Because there were so many church members like this, and because we didn’t know when or where we might encounter them, there were days when I did not want to leave my house. Wherever we went we had to look over our shoulders. We had become like prisoners in our own town. Soon after this, the worship leader and the woman who had followed me through the rec center started a telephone campaign against us. Then the head usher and his family and friends left the church. More and
more people stopped coming to church. Every Sunday we had to drag ourselves to service. It had started to feel more like a funeral than a celebration of life.
Over the next six months, our membership dropped from 100 people to about thirty. As a church, we were finished. It would take years for Derek to pay off the debts, but he refused to declare bankruptcy.
I asked him one night why he was torturing himself and us by staying in the ministry. I told him to quit for our children’s sake. Our people, like King Nebuchadnezzar, had started to act like animals — and I wanted out.
It was at this time that my husband began to preach with a boldness I had never seen in him before. He would say things from the pulpit like, “God would have to self-destruct and be found a liar before I would fail.” He believed that strongly in God’s promises. I didn’t understand his newfound confidence.
But like the stump in Nebuchadnezzar’s dream that was bound with iron and brass while its root remained in the ground, our church began suddenly to grow like it had never grown before. In less than six months we had added another 100 people. This time, however, it happened without “people-pleasing” on our part. Derek preached the unadulterated Word of God. That was his only intention.
At the time it seemed as if my family would be indebted for the next twenty years from the church expenses we had incurred; yet, within a year and a half from the church split all our debts were paid in full. The members of our church also began to prosper both financially and relationally. Our services had become filled with joy and excitement.
Only weeks after my husband had started to preach strongly he was scheduled to undergo surgery for a fourth time. He had suffered many years with his wound, and once again medical intervention was needed.
About seven days before the scheduled surgery, his doctor had inspected his wound, expecting within a week to be operating on it. But by the end of the week my husband had called for an emergency appointment with his doctor. Something had happened to the affected area—the wound was completely closed.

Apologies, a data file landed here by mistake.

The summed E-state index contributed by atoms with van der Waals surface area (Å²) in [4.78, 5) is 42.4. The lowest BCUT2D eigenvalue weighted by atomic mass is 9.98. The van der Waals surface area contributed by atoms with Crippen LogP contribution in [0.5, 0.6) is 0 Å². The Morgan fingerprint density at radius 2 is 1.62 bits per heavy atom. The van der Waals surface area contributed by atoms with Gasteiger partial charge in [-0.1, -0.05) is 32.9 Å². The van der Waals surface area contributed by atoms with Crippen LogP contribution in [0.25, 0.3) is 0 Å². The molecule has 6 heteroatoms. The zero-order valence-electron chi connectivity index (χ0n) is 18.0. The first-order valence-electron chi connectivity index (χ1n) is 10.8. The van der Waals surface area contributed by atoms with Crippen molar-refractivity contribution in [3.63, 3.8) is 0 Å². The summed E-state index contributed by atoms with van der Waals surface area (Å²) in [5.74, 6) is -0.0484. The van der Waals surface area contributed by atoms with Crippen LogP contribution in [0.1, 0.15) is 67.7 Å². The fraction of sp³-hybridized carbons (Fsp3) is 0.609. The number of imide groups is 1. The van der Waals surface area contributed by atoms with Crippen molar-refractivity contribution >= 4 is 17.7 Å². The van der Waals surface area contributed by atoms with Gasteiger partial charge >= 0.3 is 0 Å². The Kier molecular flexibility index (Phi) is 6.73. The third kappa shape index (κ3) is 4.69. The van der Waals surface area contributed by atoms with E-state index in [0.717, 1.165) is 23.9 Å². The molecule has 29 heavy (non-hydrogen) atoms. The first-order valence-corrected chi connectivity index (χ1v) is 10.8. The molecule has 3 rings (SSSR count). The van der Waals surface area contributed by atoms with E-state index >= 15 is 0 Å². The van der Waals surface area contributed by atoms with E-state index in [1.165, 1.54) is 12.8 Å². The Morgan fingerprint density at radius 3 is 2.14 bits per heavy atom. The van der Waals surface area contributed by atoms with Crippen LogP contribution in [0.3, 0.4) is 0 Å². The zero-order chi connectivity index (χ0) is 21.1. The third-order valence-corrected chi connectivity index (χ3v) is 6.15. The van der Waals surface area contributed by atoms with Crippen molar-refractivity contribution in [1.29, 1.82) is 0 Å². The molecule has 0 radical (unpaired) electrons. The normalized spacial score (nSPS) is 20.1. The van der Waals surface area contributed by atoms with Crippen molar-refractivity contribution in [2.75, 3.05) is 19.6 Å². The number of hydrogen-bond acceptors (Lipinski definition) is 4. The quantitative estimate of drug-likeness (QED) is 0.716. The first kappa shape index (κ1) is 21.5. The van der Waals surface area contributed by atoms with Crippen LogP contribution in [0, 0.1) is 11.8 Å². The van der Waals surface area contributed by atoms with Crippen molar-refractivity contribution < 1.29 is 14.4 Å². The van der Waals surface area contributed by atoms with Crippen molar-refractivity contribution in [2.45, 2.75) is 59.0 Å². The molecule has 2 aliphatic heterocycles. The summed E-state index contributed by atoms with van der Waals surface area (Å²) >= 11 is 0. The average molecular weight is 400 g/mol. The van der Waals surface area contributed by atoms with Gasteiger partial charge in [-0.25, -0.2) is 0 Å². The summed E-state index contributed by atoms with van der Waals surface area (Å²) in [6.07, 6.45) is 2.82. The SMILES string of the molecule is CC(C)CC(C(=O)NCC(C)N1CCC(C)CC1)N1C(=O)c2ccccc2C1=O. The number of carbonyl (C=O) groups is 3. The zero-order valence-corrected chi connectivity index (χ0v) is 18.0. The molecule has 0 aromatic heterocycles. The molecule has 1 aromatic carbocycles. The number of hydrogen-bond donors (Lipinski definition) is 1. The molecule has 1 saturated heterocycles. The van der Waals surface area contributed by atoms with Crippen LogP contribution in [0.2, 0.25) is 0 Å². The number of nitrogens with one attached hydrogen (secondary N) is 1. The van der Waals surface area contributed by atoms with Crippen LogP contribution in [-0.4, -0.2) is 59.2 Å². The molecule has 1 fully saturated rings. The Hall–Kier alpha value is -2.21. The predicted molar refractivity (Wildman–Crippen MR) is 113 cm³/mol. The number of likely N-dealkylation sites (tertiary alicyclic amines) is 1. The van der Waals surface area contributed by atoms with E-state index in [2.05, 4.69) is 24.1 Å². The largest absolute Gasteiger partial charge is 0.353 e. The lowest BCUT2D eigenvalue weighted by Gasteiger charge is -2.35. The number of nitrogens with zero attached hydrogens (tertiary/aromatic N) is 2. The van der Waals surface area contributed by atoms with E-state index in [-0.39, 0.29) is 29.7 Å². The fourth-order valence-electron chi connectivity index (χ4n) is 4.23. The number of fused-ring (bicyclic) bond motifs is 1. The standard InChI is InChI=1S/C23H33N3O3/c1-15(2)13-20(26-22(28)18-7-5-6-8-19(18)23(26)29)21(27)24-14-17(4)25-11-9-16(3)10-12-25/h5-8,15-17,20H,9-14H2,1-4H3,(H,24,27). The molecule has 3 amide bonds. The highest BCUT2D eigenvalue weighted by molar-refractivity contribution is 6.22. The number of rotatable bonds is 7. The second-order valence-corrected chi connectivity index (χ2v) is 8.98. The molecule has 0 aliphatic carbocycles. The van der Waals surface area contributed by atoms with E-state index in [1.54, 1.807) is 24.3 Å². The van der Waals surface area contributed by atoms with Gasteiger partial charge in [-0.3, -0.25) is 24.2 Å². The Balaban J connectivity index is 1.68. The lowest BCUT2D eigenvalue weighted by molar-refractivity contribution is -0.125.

After years of chronic pain, infection and bleeding, he had been miraculously healed. After inspecting my husband, his physician cancelled the surgery. My husband and I vowed to never compromise again.
Just a few months later, in his mid-thirties, my husband turned his negative energies into work and went back to school to earn a master’s degree. By age thirty-six, he had also completed his doctorate. The church continued to grow, and my husband finally was compensated financially. That same year, we sold our townhome and still had more than $100,000 after we had given away gifts and loans.With the money we created a nest egg and purchased a beautiful new home. God is faithful.
At the end of that time, I, Nebuchadnezzar, raised my eyes toward heaven, and my sanity was restored. Then I praised the Most High; I honored and glorified him who lives forever. At the same time that my sanity was restored, my honor and splendor were returned to me for the glory of my kingdom.My advisers and nobles sought me out, and I was restored to my throne and became even greater than before. Now I, Nebuchadnezzar, praise and exalt and glorify the King of heaven, because everything he does is right and all his ways are just. And those who walk in pride he is able to humble. — DANIEL 4:34, 36–37
When Nebuchadnezzar looked to the heavens, God restored his sanity. If we would look again toward heaven and re-establish the kingdom of Christ as our ultimate priority, we would find that God has a way of restoring all we have lost. Just as God said to a people who seemed to be without hope, so He says to us:
“I will repay you for the years the locusts have eaten—the great locust and the young locust, the other locusts and locust swarm— my great army that I sent among you. You will have plenty to eat, until you are full, and you will praise the name of the Lord your God, who has worked wonders for you; never again will my people be shamed.” — JOEL 2:25–26
Excerpted from Still Standing by Derek Grier, Copyright 2002. Published by